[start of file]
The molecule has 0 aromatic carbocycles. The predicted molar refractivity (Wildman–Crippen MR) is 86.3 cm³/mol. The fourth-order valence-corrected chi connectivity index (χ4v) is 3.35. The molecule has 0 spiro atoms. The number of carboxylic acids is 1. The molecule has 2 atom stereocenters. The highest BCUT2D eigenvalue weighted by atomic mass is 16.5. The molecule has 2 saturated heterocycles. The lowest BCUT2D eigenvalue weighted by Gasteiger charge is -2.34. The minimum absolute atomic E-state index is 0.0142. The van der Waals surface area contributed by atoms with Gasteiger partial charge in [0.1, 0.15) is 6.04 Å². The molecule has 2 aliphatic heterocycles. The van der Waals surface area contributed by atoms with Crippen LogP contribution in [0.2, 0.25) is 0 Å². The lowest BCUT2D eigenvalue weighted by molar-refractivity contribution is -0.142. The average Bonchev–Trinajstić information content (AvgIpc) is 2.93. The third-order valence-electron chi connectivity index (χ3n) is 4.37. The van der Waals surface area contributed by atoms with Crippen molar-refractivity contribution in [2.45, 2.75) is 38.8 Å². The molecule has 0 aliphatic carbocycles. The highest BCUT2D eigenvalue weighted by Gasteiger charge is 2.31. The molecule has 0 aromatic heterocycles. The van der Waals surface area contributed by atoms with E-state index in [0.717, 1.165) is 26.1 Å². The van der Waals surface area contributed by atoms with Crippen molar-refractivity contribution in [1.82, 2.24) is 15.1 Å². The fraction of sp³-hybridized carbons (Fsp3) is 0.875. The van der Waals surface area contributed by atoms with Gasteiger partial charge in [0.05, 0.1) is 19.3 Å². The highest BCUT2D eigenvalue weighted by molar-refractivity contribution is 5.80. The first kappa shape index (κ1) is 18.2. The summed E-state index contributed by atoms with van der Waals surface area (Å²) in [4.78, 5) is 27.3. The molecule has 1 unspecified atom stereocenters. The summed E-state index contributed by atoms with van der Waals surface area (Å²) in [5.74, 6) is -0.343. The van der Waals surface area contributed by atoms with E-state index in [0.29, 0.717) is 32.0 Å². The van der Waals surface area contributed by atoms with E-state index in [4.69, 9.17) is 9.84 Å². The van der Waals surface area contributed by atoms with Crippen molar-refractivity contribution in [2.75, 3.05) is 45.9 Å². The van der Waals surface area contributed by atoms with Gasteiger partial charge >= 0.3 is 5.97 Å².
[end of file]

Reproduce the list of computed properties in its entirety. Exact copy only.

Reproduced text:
The molecule has 0 aromatic carbocycles. The predicted molar refractivity (Wildman–Crippen MR) is 86.3 cm³/mol. The fourth-order valence-corrected chi connectivity index (χ4v) is 3.35. The molecule has 0 spiro atoms. The number of carboxylic acids is 1. The molecule has 2 atom stereocenters. The highest BCUT2D eigenvalue weighted by atomic mass is 16.5. The molecule has 2 saturated heterocycles. The lowest BCUT2D eigenvalue weighted by Gasteiger charge is -2.34. The minimum absolute atomic E-state index is 0.0142. The van der Waals surface area contributed by atoms with Gasteiger partial charge in [0.1, 0.15) is 6.04 Å². The molecule has 2 aliphatic heterocycles. The van der Waals surface area contributed by atoms with Crippen LogP contribution in [0.2, 0.25) is 0 Å². The lowest BCUT2D eigenvalue weighted by molar-refractivity contribution is -0.142. The average Bonchev–Trinajstić information content (AvgIpc) is 2.93. The third-order valence-electron chi connectivity index (χ3n) is 4.37. The van der Waals surface area contributed by atoms with Crippen molar-refractivity contribution in [2.45, 2.75) is 38.8 Å². The molecule has 0 aliphatic carbocycles. The highest BCUT2D eigenvalue weighted by Gasteiger charge is 2.31. The molecule has 0 aromatic heterocycles. The van der Waals surface area contributed by atoms with E-state index in [0.717, 1.165) is 26.1 Å². The van der Waals surface area contributed by atoms with Crippen molar-refractivity contribution in [1.82, 2.24) is 15.1 Å². The fraction of sp³-hybridized carbons (Fsp3) is 0.875. The van der Waals surface area contributed by atoms with Gasteiger partial charge in [0.05, 0.1) is 19.3 Å². The highest BCUT2D eigenvalue weighted by molar-refractivity contribution is 5.80. The first kappa shape index (κ1) is 18.2. The summed E-state index contributed by atoms with van der Waals surface area (Å²) in [4.78, 5) is 27.3. The molecule has 1 unspecified atom stereocenters. The summed E-state index contributed by atoms with van der Waals surface area (Å²) in [5.74, 6) is -0.343. The van der Waals surface area contributed by atoms with E-state index in [0.29, 0.717) is 32.0 Å². The van der Waals surface area contributed by atoms with E-state index in [4.69, 9.17) is 9.84 Å². The van der Waals surface area contributed by atoms with Crippen molar-refractivity contribution in [2.75, 3.05) is 45.9 Å². The van der Waals surface area contributed by atoms with Gasteiger partial charge >= 0.3 is 5.97 Å².